Choosing Work Group Members: Balancing Similarity, Competence, and Familiarity

Pamela J. Hinds, Kathleen M. Carley, David Krackhardt, Doug Wholey

Research output: Contribution to journalArticlepeer-review

287 Scopus citations


This study explores one of the contributors to group composition - the basis on which people choose others with whom they want to work. We use a combined model to explore individual attributes, relational attributes, and previous structural ties as determinants of work partner choice. Four years of data from participants in 33 small project groups were collected, some of which reflects individual participant characteristics and some of which is social network data measuring the previous relationship between two participants. Our results suggest that when selecting future group members people are biased toward others of the same race, others who have a reputation for being competent and hard working, and others with whom they have developed strong working relationships in the past. These results suggest that people strive for predictability when choosing future work group members.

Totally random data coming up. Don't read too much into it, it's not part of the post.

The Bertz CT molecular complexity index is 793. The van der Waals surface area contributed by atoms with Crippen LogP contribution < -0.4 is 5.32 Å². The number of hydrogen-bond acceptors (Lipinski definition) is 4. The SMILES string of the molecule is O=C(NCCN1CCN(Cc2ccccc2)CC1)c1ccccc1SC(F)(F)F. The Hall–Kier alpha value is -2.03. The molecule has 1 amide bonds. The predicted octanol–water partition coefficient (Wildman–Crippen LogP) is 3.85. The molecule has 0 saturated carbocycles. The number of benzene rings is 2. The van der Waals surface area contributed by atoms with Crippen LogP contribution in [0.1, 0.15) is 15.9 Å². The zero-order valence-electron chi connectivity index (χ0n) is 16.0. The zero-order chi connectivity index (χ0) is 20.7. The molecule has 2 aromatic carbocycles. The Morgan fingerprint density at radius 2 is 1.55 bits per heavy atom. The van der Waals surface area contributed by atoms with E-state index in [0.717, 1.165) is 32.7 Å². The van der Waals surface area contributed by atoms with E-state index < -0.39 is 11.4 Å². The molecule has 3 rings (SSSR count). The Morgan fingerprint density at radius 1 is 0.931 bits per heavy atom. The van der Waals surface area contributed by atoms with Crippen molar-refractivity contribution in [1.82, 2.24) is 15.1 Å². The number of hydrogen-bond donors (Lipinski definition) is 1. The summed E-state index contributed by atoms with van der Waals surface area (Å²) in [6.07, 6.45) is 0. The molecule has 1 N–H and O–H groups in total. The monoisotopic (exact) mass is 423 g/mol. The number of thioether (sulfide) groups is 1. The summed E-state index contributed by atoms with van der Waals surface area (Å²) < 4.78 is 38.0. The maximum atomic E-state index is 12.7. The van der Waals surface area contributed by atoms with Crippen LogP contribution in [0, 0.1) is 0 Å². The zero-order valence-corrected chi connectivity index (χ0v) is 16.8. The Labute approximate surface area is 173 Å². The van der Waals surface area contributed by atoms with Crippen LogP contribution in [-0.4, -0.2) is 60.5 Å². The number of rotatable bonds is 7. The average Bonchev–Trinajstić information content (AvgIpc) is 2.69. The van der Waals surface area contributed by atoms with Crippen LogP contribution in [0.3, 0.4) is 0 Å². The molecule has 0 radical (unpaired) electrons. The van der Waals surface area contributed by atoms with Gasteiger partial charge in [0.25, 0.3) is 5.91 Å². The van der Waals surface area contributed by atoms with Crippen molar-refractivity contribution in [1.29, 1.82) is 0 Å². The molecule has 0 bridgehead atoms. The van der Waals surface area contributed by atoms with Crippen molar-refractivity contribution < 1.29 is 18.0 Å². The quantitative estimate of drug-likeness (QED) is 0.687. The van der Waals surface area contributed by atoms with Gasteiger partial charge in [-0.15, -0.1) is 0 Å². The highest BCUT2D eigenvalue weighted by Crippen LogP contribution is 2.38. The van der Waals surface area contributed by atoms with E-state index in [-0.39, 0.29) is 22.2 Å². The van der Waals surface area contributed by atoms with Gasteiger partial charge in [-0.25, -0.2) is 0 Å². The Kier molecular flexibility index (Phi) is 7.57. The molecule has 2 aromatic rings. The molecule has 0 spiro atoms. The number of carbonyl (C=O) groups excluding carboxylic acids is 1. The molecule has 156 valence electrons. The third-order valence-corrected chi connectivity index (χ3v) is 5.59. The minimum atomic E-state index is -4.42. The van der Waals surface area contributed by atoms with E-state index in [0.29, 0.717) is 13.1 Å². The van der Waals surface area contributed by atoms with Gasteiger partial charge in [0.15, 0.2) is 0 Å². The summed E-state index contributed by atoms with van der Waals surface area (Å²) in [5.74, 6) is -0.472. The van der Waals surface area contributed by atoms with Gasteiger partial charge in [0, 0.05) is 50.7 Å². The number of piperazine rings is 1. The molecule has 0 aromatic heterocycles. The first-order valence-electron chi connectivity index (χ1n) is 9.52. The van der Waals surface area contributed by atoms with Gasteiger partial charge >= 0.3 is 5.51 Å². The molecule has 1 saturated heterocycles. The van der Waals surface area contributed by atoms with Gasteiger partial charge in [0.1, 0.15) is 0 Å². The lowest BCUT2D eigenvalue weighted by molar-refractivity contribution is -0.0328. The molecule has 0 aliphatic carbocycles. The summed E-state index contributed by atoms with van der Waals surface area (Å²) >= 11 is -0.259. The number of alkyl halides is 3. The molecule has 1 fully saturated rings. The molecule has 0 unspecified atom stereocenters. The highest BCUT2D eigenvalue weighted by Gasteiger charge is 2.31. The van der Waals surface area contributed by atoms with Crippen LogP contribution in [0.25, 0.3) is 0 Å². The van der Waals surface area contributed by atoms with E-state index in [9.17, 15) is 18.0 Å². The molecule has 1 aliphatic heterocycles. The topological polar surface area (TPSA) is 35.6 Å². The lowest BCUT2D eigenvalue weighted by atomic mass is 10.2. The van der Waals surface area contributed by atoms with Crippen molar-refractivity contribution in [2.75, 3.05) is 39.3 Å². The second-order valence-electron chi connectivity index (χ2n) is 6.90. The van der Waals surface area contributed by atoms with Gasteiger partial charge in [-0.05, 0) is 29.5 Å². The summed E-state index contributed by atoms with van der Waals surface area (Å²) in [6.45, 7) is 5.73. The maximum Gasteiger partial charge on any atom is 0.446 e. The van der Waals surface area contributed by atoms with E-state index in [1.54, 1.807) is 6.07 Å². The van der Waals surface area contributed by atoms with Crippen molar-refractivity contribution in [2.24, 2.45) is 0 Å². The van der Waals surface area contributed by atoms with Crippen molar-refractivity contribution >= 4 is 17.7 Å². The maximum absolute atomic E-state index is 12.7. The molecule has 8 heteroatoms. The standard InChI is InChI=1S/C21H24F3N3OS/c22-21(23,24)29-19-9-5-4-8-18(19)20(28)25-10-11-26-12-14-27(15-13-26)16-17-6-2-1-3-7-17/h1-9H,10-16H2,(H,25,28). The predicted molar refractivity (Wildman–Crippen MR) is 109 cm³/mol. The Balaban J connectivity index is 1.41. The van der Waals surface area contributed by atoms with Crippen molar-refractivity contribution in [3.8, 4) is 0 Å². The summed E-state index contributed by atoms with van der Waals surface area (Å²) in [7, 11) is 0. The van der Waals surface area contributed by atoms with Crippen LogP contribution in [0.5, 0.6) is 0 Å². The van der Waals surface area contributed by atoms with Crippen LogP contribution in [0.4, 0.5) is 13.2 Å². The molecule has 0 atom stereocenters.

Original languageEnglish (US)
Pages (from-to)226-251
Number of pages26
JournalOrganizational Behavior and Human Decision Processes
Issue number2
StatePublished - Mar 2000

Bibliographical note

Funding Information:
This work was supported, in part, by the National Science Foundation, IRI-9216760. Address correspondence and reprint requests to Pamela J. Hinds, Department of Industrial Engineering and Engineering Management, Stanford University, Stanford, CA 94305-4024. E-mail:


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